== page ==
as k, with hLp(Ω) for a fixed p[1,2s*). If μ=0, then immediately uk0 in X0 as k. Hence, let us assume that μ>0.

Since n, by (4.5) it follows that

|uk-u(uk+1n)γ|nγ(h+|u|)a.e. in Ω,

so by the dominated convergence theorem and (4.5) we have

limkΩuk-u(uk+1n)γ𝑑x=0.(4.6)

By (4.5) and [7, Theorem 2], we have

uk2=uk-u2+u2+o(1),uk2s*2s*=uk-u2s*2s*+u2s*2s*+o(1)(4.7)

as k. Consequently, we deduce from (4.2), (4.5), (4.6) and (4.7) that, as k,

o(1)=Jn,λ(uk),uk-u=uk2(θ-1)uk,uk-u-λΩuk-u(uk+1n)γ𝑑x-Ωuk2s*-1(uk-u)𝑑x=μ2(θ-1)(μ2-u2)-uk2s*2s*+u2s*2s*+o(1)=μ2(θ-1)uk-u2-uk-u2s*2s*+o(1).

Therefore, we have proved the crucial formula

μ2(θ-1)limkuk-u2=limkuk-u2s*2s*.(4.8)

If =0, since μ>0, by (4.5) and (4.8) we have uku in X0 as k, concluding the proof.

Thus, let us assume by contradiction that >0. By (2.7), the notation in (4.5) and (4.8), we get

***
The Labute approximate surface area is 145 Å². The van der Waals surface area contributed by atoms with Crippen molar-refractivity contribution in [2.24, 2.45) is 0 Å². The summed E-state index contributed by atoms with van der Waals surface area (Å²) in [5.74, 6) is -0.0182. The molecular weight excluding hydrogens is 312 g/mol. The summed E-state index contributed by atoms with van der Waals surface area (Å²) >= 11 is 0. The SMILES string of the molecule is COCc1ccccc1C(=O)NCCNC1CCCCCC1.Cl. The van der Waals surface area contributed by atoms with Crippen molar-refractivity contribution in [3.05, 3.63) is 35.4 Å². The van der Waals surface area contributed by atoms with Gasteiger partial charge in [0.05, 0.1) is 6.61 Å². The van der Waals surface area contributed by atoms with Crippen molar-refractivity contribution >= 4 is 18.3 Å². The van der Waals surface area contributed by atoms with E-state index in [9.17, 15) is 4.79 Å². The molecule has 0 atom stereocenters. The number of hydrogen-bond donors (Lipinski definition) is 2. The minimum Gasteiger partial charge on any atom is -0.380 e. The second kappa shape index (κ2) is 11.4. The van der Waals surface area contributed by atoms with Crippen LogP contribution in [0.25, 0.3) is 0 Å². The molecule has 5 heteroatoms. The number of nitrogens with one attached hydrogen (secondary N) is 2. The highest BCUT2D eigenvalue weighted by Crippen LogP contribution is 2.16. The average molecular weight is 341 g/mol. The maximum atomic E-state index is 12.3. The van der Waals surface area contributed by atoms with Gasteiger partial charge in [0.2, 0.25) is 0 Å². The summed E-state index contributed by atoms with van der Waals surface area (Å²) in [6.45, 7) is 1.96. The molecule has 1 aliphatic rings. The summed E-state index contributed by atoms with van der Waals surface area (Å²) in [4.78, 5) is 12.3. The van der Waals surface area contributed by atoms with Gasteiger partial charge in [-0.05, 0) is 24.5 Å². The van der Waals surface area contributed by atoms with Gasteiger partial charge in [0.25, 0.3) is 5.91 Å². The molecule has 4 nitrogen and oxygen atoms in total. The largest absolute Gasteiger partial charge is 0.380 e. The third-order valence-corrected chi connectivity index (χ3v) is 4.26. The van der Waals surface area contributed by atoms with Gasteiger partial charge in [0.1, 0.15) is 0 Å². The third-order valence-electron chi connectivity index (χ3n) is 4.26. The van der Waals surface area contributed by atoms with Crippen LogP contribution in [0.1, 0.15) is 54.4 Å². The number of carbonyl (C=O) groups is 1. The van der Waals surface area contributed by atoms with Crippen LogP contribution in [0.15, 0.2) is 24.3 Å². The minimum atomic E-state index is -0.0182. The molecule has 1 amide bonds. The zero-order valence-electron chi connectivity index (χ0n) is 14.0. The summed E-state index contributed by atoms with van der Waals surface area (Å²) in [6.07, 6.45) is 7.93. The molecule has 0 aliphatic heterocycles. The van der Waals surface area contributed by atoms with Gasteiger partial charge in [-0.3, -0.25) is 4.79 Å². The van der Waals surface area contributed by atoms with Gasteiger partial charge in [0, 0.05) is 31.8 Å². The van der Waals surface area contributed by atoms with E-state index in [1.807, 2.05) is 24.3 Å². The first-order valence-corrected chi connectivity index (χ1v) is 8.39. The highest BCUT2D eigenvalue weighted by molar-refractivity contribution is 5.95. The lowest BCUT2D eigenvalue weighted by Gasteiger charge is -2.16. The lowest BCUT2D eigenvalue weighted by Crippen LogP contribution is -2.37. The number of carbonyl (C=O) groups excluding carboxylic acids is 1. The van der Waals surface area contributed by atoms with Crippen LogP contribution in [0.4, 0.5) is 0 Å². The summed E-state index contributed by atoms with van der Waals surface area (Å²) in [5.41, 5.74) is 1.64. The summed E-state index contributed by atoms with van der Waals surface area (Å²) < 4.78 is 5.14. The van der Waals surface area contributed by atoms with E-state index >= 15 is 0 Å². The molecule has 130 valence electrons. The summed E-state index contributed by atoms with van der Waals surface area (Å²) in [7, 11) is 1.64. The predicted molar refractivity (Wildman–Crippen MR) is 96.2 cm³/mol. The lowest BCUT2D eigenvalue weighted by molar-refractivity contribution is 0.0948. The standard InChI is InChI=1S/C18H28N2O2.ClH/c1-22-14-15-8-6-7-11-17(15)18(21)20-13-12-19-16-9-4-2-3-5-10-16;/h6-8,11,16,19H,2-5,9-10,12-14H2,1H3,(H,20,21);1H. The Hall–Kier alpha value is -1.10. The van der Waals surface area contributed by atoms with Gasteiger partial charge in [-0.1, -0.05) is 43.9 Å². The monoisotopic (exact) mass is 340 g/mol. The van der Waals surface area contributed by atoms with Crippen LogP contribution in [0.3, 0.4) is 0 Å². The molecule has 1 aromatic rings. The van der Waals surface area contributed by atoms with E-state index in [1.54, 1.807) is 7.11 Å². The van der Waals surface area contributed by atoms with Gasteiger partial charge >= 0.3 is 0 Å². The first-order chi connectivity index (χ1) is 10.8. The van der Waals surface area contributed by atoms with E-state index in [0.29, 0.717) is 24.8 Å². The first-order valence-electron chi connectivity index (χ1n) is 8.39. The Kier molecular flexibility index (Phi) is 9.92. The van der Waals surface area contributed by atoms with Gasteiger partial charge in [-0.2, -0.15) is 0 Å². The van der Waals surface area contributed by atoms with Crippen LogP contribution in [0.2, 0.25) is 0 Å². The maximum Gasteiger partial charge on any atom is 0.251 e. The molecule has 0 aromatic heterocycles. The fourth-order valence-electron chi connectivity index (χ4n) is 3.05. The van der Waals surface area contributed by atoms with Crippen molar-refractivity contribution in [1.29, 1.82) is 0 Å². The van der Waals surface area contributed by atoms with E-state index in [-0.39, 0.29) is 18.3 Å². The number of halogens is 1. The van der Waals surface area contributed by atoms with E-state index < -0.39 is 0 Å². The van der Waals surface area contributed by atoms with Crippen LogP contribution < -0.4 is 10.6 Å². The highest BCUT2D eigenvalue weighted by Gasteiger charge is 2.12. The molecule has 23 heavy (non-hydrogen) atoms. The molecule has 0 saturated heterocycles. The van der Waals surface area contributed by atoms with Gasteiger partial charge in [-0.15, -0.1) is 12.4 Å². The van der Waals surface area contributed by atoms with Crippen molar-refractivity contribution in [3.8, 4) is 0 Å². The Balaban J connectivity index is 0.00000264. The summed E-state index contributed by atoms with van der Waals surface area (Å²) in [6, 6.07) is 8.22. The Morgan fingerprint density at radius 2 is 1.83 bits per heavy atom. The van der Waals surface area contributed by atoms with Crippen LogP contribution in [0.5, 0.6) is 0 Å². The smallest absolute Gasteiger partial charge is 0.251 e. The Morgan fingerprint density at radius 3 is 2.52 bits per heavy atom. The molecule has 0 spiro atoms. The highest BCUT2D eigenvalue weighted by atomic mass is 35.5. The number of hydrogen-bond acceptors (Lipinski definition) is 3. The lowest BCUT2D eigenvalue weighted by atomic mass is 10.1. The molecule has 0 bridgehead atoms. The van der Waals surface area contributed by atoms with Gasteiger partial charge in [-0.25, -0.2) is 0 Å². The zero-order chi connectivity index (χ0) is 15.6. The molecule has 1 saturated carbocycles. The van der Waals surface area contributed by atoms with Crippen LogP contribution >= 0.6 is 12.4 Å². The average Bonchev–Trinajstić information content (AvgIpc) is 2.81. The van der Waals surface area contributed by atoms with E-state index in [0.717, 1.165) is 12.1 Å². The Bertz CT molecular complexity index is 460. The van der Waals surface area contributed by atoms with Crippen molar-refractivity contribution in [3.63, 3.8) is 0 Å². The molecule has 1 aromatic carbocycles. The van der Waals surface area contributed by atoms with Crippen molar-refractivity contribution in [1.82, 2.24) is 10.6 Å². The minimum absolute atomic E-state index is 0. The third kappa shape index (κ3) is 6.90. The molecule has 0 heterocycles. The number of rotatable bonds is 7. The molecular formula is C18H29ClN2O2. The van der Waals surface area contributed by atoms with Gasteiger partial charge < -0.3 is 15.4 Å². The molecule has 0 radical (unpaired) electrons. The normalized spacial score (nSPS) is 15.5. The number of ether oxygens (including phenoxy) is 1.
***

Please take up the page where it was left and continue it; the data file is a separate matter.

2s*Sμ2(θ-1)2.(4.9)

Noting that (4.8) implies in particular that

μ2(θ-1)(μ2-u2)=2s*,

by using (4.9), it follows that

(2s*)2s/N=(μ2(θ-1))2s/N(μ2-u2)2s/NSμ2(θ-1).

From this we obtain

μ4s/N(μ2-u2)2s/NS(μ2(θ-1))(N-2s)/N.

Considering N<2sθ/(θ-1)=2sθ, we have

μ2SN/(2sθ-N(θ-1)).(4.10)

Indeed, the restriction N/(2θ)<s follows directly from the fact that 1<θ<2s*/2=N/(N-2s). By (4.1), considering that n, for any k we have

Jn,λ(uk)-12s*Jn,λ(uk),uk(12θ-12s*)uk2θ-λ(11-γ+12s*)Ωuk1-γ𝑑x.

From this, as k, since θ1, by (4.2), (4.5), (4.7), (4.10), the Hölder inequality and the Young inequality, we obtain

c(12θ-12s*)(μ2θ+u2θ)-λ(11-γ+12s*)|Ω|(2s*-1+γ)/2s*S-(1-γ)/2u1-γ(12θ-12s*)(μ2θ+u2θ)-(12θ-12s*)u2θ-(12θ-12s*)-(1-γ)/(2θ-1+γ)[λ(11-γ+12s*)|Ω|(2s*-1+γ)/2s*S-(1-γ)/2]2θ/(2θ-1+γ)(12θ-12s*)S2s*θ/(2s*-2θ)-(12θ-12s*)-(1-γ)/(2θ-1+γ)[λ(11-γ+12s*)|Ω|(2s*-1+γ)/2s*S-(1-γ)/2]2θ/(2θ-1+γ),

which contradicts (4.4) since (4.3). This concludes the proof. ∎

We now give a control from above for the functional Jn,λ under a suitable situation. For this, we assume, without loss of generality, that 0Ω. By [10], we know that the infimum in (2.7) is attained at the function